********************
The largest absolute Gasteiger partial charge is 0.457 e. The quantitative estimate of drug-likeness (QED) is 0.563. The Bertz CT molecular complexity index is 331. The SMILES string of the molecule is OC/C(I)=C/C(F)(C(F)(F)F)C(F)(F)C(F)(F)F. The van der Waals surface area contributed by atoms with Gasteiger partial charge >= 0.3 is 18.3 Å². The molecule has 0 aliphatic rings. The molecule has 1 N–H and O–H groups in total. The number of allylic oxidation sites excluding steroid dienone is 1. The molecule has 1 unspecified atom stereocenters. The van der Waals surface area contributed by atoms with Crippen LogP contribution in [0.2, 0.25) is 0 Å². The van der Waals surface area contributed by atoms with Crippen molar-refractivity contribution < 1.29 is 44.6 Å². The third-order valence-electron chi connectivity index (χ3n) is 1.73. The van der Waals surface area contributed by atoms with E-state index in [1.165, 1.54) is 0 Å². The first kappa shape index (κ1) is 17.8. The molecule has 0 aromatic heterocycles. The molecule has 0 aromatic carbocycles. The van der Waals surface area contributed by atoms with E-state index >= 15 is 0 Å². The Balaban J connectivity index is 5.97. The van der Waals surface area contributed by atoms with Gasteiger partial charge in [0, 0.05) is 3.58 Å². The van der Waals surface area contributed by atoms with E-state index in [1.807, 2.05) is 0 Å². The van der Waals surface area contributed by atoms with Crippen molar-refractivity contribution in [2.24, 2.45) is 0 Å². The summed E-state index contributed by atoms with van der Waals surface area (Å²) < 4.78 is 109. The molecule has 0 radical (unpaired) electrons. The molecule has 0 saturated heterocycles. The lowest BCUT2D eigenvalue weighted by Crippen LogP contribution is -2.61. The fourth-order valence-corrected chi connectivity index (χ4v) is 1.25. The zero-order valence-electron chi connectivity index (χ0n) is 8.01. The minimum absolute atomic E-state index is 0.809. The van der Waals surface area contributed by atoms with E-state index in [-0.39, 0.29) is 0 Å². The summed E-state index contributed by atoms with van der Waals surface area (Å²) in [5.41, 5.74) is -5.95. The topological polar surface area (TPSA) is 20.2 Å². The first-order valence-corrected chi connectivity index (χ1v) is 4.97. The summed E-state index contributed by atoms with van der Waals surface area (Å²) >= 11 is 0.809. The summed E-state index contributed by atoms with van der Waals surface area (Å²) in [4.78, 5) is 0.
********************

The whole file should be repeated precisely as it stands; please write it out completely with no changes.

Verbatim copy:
The largest absolute Gasteiger partial charge is 0.457 e. The quantitative estimate of drug-likeness (QED) is 0.563. The Bertz CT molecular complexity index is 331. The SMILES string of the molecule is OC/C(I)=C/C(F)(C(F)(F)F)C(F)(F)C(F)(F)F. The van der Waals surface area contributed by atoms with Gasteiger partial charge >= 0.3 is 18.3 Å². The molecule has 0 aliphatic rings. The molecule has 1 N–H and O–H groups in total. The number of allylic oxidation sites excluding steroid dienone is 1. The molecule has 1 unspecified atom stereocenters. The van der Waals surface area contributed by atoms with Crippen LogP contribution in [0.2, 0.25) is 0 Å². The van der Waals surface area contributed by atoms with Crippen molar-refractivity contribution < 1.29 is 44.6 Å². The third-order valence-electron chi connectivity index (χ3n) is 1.73. The van der Waals surface area contributed by atoms with E-state index in [1.165, 1.54) is 0 Å². The first kappa shape index (κ1) is 17.8. The molecule has 0 aromatic heterocycles. The molecule has 0 aromatic carbocycles. The van der Waals surface area contributed by atoms with E-state index >= 15 is 0 Å². The Balaban J connectivity index is 5.97. The van der Waals surface area contributed by atoms with Gasteiger partial charge in [0, 0.05) is 3.58 Å². The van der Waals surface area contributed by atoms with E-state index in [1.807, 2.05) is 0 Å². The van der Waals surface area contributed by atoms with Crippen molar-refractivity contribution in [2.24, 2.45) is 0 Å². The summed E-state index contributed by atoms with van der Waals surface area (Å²) < 4.78 is 109. The molecule has 0 radical (unpaired) electrons. The molecule has 0 saturated heterocycles. The lowest BCUT2D eigenvalue weighted by Crippen LogP contribution is -2.61. The fourth-order valence-corrected chi connectivity index (χ4v) is 1.25. The zero-order valence-electron chi connectivity index (χ0n) is 8.01. The minimum absolute atomic E-state index is 0.809. The van der Waals surface area contributed by atoms with E-state index in [-0.39, 0.29) is 0 Å². The summed E-state index contributed by atoms with van der Waals surface area (Å²) in [5.41, 5.74) is -5.95. The topological polar surface area (TPSA) is 20.2 Å². The first-order valence-corrected chi connectivity index (χ1v) is 4.97. The summed E-state index contributed by atoms with van der Waals surface area (Å²) >= 11 is 0.809. The summed E-state index contributed by atoms with van der Waals surface area (Å²) in [4.78, 5) is 0.